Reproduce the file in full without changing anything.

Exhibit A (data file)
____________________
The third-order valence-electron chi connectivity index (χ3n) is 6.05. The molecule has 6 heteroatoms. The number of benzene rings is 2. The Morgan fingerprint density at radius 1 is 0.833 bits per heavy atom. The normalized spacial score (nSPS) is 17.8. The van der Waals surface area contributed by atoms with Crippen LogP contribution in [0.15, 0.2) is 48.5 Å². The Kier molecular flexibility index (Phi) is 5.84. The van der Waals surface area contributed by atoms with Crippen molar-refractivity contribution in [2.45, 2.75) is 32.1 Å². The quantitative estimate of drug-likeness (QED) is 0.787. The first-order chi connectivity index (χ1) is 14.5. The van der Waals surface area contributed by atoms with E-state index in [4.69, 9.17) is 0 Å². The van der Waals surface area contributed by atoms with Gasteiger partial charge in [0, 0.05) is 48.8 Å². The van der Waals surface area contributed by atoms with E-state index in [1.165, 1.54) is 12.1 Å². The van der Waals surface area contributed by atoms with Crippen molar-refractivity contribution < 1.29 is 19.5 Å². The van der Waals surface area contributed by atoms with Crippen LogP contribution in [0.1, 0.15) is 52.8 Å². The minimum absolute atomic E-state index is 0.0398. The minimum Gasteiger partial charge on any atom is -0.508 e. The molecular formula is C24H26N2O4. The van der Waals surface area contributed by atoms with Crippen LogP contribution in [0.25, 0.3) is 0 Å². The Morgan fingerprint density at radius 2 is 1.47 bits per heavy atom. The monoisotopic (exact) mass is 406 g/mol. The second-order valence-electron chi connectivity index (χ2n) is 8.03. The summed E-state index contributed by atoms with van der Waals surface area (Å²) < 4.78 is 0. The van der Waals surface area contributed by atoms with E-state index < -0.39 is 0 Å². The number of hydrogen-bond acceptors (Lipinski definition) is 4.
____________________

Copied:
The third-order valence-electron chi connectivity index (χ3n) is 6.05. The molecule has 6 heteroatoms. The number of benzene rings is 2. The Morgan fingerprint density at radius 1 is 0.833 bits per heavy atom. The normalized spacial score (nSPS) is 17.8. The van der Waals surface area contributed by atoms with Crippen LogP contribution in [0.15, 0.2) is 48.5 Å². The Kier molecular flexibility index (Phi) is 5.84. The van der Waals surface area contributed by atoms with Crippen molar-refractivity contribution in [2.45, 2.75) is 32.1 Å². The quantitative estimate of drug-likeness (QED) is 0.787. The first-order chi connectivity index (χ1) is 14.5. The van der Waals surface area contributed by atoms with E-state index in [4.69, 9.17) is 0 Å². The van der Waals surface area contributed by atoms with Gasteiger partial charge in [0, 0.05) is 48.8 Å². The van der Waals surface area contributed by atoms with E-state index in [1.165, 1.54) is 12.1 Å². The van der Waals surface area contributed by atoms with Crippen molar-refractivity contribution < 1.29 is 19.5 Å². The van der Waals surface area contributed by atoms with Crippen LogP contribution in [0.1, 0.15) is 52.8 Å². The minimum absolute atomic E-state index is 0.0398. The minimum Gasteiger partial charge on any atom is -0.508 e. The molecular formula is C24H26N2O4. The van der Waals surface area contributed by atoms with Crippen LogP contribution in [0.25, 0.3) is 0 Å². The Morgan fingerprint density at radius 2 is 1.47 bits per heavy atom. The monoisotopic (exact) mass is 406 g/mol. The second-order valence-electron chi connectivity index (χ2n) is 8.03. The summed E-state index contributed by atoms with van der Waals surface area (Å²) < 4.78 is 0. The van der Waals surface area contributed by atoms with E-state index < -0.39 is 0 Å². The number of hydrogen-bond acceptors (Lipinski definition) is 4.